The lives of those displaced by a conflict are greatly affected by the initial policies formulated to address the crisis as it unfolds. In addition to the challenge of ‘starting over’, groups displaced by conflict continue to be marginalised by members of host communities as well as by the policymakers, who may label them as, for example, migrants, minorities or guests so as to obscure the real cause of their displacement. Often the policies formulated to address the crisis of such displacement is an outcome of such labelling; this was the case with the policies that were crafted to address the forced eviction of Kashmiri Pandits from India-administered Kashmir Valley in 1989.
Those who fled now constitute the approximately 250,000 displaced Kashmiris dubbed by the Indian government as ‘migrants’. Added to these numbers is a full generation of youth born and educated outside Kashmir. The displacement of this community has now extended beyond 25 years, yet the ‘temporary’ policies embedded in the initial positions of the policymakers – designed to serve the ‘transitional needs’ of those displaced – remain intact.
As for all displaced communities, the unplanned move was a daunting challenge for those displaced from the Valley. Forced eviction broke up families, cut social and cultural ties, and interrupted employment, education and marriage opportunities for many. In addition to the social and psychological trauma, the community faced the challenges associated with the hot climate of Delhi and Jammu and having to navigate larger, more congested and more bureaucratic societies.
Females of the community were, on the whole, more resilient and able to regain their sense of composure at a faster rate than the men; men’s experience of trauma was aggravated by having to take on what they perceived to be humiliating jobs required for survival in new cities. The women, however, acquired new business skills to support their spouses in managing the ‘temporary’ shops allotted to those displaced. The metamorphosis from respectable traders and Pandits of the Valley to anonymous migrants made for an extraordinary experience for all community members, complicated by the ambiguous and ad hoc ‘migrant’ and ‘temporary’ policies.
Even after 25 years, the national government continues to characterise this displacement as the outcome of a “temporary disturbance in the Valley”, tenaciously holding onto its position that the “families must go back”. Consequently, a spectrum of official policies has evolved over the decades to “serve the transitional needs of the migrants”. This contrasts with the families’ own understanding that this crisis is irreversible, having permanently “damaged their community”. Consequently, the families judge the transitional policies as “useless”, “humiliating” and even “irrelevant”. Over the years, policies have evolved in response to the changing needs of this community; however, the policy portfolio has yielded mixed results, for both the beneficiaries and the policymakers.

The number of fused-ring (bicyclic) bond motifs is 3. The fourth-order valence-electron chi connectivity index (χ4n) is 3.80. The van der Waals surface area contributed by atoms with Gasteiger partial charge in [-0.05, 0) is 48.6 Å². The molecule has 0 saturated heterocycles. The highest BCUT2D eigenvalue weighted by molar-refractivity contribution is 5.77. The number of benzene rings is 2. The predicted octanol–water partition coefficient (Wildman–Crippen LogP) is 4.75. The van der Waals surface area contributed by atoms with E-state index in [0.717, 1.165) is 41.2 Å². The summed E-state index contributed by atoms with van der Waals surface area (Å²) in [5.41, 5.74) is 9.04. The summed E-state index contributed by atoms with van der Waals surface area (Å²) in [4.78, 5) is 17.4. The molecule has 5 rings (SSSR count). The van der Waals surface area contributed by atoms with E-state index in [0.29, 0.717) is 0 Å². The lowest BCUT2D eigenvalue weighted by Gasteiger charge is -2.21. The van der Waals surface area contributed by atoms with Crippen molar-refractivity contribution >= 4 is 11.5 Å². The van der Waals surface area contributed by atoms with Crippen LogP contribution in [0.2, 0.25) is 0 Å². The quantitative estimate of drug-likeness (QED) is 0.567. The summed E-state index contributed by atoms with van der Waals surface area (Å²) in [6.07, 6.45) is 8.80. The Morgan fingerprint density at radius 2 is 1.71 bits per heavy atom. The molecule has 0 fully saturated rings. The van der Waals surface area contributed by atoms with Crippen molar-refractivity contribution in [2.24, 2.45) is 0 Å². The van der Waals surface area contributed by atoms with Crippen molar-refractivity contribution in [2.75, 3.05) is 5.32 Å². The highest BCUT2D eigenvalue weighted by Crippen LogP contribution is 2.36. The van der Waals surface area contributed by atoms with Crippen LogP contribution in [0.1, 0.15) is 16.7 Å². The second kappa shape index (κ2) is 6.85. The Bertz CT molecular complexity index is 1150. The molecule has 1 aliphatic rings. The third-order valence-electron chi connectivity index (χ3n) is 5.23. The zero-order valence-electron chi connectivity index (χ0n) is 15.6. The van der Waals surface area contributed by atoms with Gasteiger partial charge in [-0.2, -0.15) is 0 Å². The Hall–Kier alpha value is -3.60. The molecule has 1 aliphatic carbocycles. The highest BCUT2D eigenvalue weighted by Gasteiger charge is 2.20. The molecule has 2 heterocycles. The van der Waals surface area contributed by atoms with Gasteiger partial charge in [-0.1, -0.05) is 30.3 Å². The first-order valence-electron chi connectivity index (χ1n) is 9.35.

Official classification: Social inclusion and access to services for the Kashmiri community have been limited, given their official categorisation as migrants. While recognising the importance of using labels as tools for identifying legitimate members of a group for the purpose of distributing rations and benefits, such labelling has led to the host communities of Delhi and Jammu keeping the Kashmiri community out of their social and economic circles. In addition, as the ‘migrant’ label suggests a voluntary departure from the Valley, such labelling has allowed officials to avoid the need to confront the perpetrators of the forced evictions, who still remain unaccountable.
Housing: The official response to what was called the “temporary disturbance” was to provide this community with township-like settlements outside the Kashmir Valley as a safe haven and a ‘close to home-like experience’. Consistent with the official position that saw this displacement as a temporary crisis, the government retains ownership of the townships, allowing the residents to stay till normality returns to the Valley. As temporary occupants of two-room tenements in multi-storey complexes in Jammu, the families continue to lament the loss of their ancestral homes. The transitional nature of this accommodation does nothing to address the deeper concerns of this community – restoring their sense of normality and providing long-term security. However, policymakers face a moral dilemma; transitioning the families into the mainstream community would signal the recognition of the crisis as more than temporary and might crush all hope among those who wish eventually to return.